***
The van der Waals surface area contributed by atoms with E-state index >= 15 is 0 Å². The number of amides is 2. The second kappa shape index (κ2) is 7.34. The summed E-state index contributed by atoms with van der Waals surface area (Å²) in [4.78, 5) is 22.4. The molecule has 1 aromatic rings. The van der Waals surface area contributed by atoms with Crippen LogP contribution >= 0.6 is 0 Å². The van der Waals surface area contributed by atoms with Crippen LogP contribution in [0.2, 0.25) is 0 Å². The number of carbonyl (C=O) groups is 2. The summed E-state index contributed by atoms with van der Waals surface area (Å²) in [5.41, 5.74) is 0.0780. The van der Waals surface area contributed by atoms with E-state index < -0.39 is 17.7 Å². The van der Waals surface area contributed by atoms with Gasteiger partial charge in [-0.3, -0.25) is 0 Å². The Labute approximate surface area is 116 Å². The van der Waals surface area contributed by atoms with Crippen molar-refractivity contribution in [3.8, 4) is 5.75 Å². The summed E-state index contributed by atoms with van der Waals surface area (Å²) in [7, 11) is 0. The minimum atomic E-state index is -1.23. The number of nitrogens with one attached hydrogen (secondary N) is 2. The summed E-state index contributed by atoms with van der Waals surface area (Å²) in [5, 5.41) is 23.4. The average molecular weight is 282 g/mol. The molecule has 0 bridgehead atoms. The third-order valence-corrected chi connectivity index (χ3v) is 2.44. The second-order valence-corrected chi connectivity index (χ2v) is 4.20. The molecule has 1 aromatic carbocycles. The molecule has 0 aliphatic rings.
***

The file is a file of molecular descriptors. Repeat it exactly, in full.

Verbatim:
The van der Waals surface area contributed by atoms with E-state index >= 15 is 0 Å². The number of amides is 2. The second kappa shape index (κ2) is 7.34. The summed E-state index contributed by atoms with van der Waals surface area (Å²) in [4.78, 5) is 22.4. The molecule has 1 aromatic rings. The van der Waals surface area contributed by atoms with Crippen LogP contribution >= 0.6 is 0 Å². The van der Waals surface area contributed by atoms with Crippen LogP contribution in [0.2, 0.25) is 0 Å². The number of carbonyl (C=O) groups is 2. The summed E-state index contributed by atoms with van der Waals surface area (Å²) in [5.41, 5.74) is 0.0780. The van der Waals surface area contributed by atoms with E-state index < -0.39 is 17.7 Å². The van der Waals surface area contributed by atoms with Gasteiger partial charge in [-0.3, -0.25) is 0 Å². The Labute approximate surface area is 116 Å². The van der Waals surface area contributed by atoms with Crippen molar-refractivity contribution in [3.8, 4) is 5.75 Å². The summed E-state index contributed by atoms with van der Waals surface area (Å²) in [7, 11) is 0. The minimum atomic E-state index is -1.23. The number of nitrogens with one attached hydrogen (secondary N) is 2. The summed E-state index contributed by atoms with van der Waals surface area (Å²) in [5, 5.41) is 23.4. The average molecular weight is 282 g/mol. The molecule has 0 bridgehead atoms. The third-order valence-corrected chi connectivity index (χ3v) is 2.44. The second-order valence-corrected chi connectivity index (χ2v) is 4.20. The molecule has 1 aromatic carbocycles. The molecule has 0 aliphatic rings.